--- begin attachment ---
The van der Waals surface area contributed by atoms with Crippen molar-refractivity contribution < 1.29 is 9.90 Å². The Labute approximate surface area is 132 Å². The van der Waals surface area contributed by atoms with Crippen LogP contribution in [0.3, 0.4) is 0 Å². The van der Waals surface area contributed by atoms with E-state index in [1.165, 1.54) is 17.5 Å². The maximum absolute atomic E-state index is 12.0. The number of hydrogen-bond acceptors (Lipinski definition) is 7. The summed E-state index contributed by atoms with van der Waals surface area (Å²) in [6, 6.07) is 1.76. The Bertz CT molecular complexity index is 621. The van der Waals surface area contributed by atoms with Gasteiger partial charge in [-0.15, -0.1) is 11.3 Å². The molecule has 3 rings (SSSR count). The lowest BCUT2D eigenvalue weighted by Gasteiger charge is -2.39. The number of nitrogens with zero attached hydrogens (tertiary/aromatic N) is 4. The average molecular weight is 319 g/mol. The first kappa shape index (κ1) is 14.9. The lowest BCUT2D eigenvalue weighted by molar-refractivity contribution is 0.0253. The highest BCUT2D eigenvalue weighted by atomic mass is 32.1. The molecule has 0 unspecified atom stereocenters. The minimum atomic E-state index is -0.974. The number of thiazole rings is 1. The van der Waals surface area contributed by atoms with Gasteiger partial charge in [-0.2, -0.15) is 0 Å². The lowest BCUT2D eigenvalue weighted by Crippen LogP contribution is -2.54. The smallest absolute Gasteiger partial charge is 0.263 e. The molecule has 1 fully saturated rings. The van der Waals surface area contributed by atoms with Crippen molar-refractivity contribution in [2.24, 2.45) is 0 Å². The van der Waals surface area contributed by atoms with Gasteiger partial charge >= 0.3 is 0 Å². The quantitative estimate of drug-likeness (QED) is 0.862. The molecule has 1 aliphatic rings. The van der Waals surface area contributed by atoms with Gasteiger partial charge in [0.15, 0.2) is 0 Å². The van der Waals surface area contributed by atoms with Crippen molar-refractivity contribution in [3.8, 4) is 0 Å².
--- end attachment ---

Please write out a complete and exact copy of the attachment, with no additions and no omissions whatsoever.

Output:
The van der Waals surface area contributed by atoms with Crippen molar-refractivity contribution < 1.29 is 9.90 Å². The Labute approximate surface area is 132 Å². The van der Waals surface area contributed by atoms with Crippen LogP contribution in [0.3, 0.4) is 0 Å². The van der Waals surface area contributed by atoms with E-state index in [1.165, 1.54) is 17.5 Å². The maximum absolute atomic E-state index is 12.0. The number of hydrogen-bond acceptors (Lipinski definition) is 7. The summed E-state index contributed by atoms with van der Waals surface area (Å²) in [6, 6.07) is 1.76. The Bertz CT molecular complexity index is 621. The van der Waals surface area contributed by atoms with Gasteiger partial charge in [-0.15, -0.1) is 11.3 Å². The molecule has 3 rings (SSSR count). The lowest BCUT2D eigenvalue weighted by Gasteiger charge is -2.39. The number of nitrogens with zero attached hydrogens (tertiary/aromatic N) is 4. The average molecular weight is 319 g/mol. The first kappa shape index (κ1) is 14.9. The lowest BCUT2D eigenvalue weighted by molar-refractivity contribution is 0.0253. The highest BCUT2D eigenvalue weighted by atomic mass is 32.1. The molecule has 0 unspecified atom stereocenters. The minimum atomic E-state index is -0.974. The number of thiazole rings is 1. The van der Waals surface area contributed by atoms with Gasteiger partial charge in [-0.2, -0.15) is 0 Å². The lowest BCUT2D eigenvalue weighted by Crippen LogP contribution is -2.54. The smallest absolute Gasteiger partial charge is 0.263 e. The molecule has 1 fully saturated rings. The van der Waals surface area contributed by atoms with Crippen molar-refractivity contribution in [2.24, 2.45) is 0 Å². The van der Waals surface area contributed by atoms with Gasteiger partial charge >= 0.3 is 0 Å². The quantitative estimate of drug-likeness (QED) is 0.862. The molecule has 1 aliphatic rings. The van der Waals surface area contributed by atoms with Gasteiger partial charge in [0.15, 0.2) is 0 Å². The van der Waals surface area contributed by atoms with Crippen molar-refractivity contribution in [3.8, 4) is 0 Å².